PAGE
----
Five years after the first stirrings of the crisis, some countries have recovered, but others are still struggling. F&D looks at the world today and sees a complex and mixed picture for the future of the world economy. In "Tracking the Global Recovery" we learn that most emerging markets seem to have moved on from the effects of the crisis, but most advanced economies have not. "Fixing the System" looks at how the pace of reforms to strengthen financial regulation has now slowed. World Bank trade economist Bernard Hoekman takes stock of incipient moves toward protectionism in "Trade Policy: So Far So Good?". "Bystanders at the Collapse" looks at how emerging markets and low-income countries weathered the global recession. Financier Mohamed El-Erian weighs in on the potential threat posed by large payment surpluses and deficits in "Stable Disequilibrium." Also in the magazine, we explore what's happening in commodities markets, assess the rise of green technologies, take a look at the shifts in South Asia's labor force, and uncover the harm money laundering can inflict on national economies. F&D's People in Economics series profiles Laura Tyson, Minder of the Gaps, and the Back to Basics series explains how money markets provide a way for borrowers to meet short-term financial needs.
Luc Eyraud, Ms. Changchang Zhang, Mr. Abdoul A Wane, and Mr. Benedict J. Clements
This paper fills a gap in the macroeconomic literature on renewable sources of energy. It offers a definition of green investment and analyzes the trends and determinants of this investment over the last decade for 35 advanced and emerging countries. We use a new multi-country historical dataset and find that green investment has become a key driver of the energy sector and that its rapid growth is now mostly driven by China. Our econometric results suggest that green investment is boosted by economic growth, a sound financial system conducive to low interest rates, and high fuel prices. We also find that some policy interventions, such as the introduction of carbon pricing schemes, or "feed-in-tariffs," which require use of "green" energy, have a positive and significant impact on green investment. Other interventions, such as biofuel support, do not appear to be associated with higher green investment.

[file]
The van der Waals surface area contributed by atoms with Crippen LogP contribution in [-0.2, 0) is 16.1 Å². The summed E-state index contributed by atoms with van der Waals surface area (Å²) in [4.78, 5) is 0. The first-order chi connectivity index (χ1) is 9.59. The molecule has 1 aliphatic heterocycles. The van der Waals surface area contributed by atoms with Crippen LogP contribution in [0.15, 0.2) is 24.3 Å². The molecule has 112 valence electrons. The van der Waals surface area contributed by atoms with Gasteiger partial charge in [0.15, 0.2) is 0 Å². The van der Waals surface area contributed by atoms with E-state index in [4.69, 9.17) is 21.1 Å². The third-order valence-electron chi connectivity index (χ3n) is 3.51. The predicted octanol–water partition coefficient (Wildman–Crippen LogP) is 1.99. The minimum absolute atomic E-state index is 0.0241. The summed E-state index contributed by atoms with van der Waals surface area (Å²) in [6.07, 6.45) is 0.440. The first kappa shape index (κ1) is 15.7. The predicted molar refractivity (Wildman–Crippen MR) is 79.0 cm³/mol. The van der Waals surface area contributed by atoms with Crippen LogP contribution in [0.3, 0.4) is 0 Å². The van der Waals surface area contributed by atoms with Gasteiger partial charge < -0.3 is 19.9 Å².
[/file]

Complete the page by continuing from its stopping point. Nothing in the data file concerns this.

This paper discusses structure, impact, costs, and efficiency of renewable energy supply in the eight largest advanced economies (the G-7 plus Spain), with focus on Germany. Renewables production costs are compared to benefits, defined as reductions in net carbon emissions; technological innovation, and increased energy security. The latter part of the paper centers on Germany, the main European producer of non-traditional renewables. We question whether the level of subsidies can be justified, relative to other means to increase energy security and reduce carbon emissions. We also find an excessive emphasis on current productive activity, relative to development of new technologies.
This paper surveys decision-making roles of governing bodies of central banks that have formally adopted inflation targeting as a monetary framework. Governance practices seek to balance institutional independence needed for monetary policy credibility with accountability required to protect democratic values. Central bank laws usually have price stability as the primary monetary policy objective but seldom require an explicit numerical inflation target. Governments are frequently involved in setting targets, but to ensure operational autonomy, legal provisions explicitly limit government influence in internal policy decision-making processes. Internal governance practices differ considerably with regard to the roles and inter-relationships between the policy, supervisory, and management boards of a central bank.
This paper provides a framework for examining environment taxes. It reviews the theoretical efficiency of three types of environment taxes: taxes on emissions or Pigouvian taxes; taxes on productive inputs or consumer goods whose use is related to environmental damage; and environment-related provisions in other taxes. A survey of environment taxes in 42 countries--drawn from developing countries, economies in transition, and industrial countries--illustrates that the use of environment taxes differs dramatically from the recommendations of environment tax theory. This divergence between the theory and practice of environment taxes can be attributed to several factors; environment taxes are difficult to implement, there are many factors that impede their effectiveness, and their introduction may be discouraged by their implications for other policy objectives.
Authors of Working Papers are normally staff members of the Fund or consultants, although on occasion outside authors may collaborate with a staff member in writing a paper. The views expressed in the Working Papers or their summaries are, however, those of the authors and should not necessarily be interpreted as representing the views of the Fund. Copies of individual Working Papers and information on subscriptions to the annual series of Working Papers may be obtained from IMF Publication Services, International Monetary Fund, 700 19th Street, Washington, D.C. 20431. Telephone: (202) 623-7430 Telefax: (202) 623-7201 This compilation of summaries of Working Papers released during July-December 1994 is being issued as a part of the Working Paper series. It is designed to provide the reader with an overview of the research work performed by the staff during the period.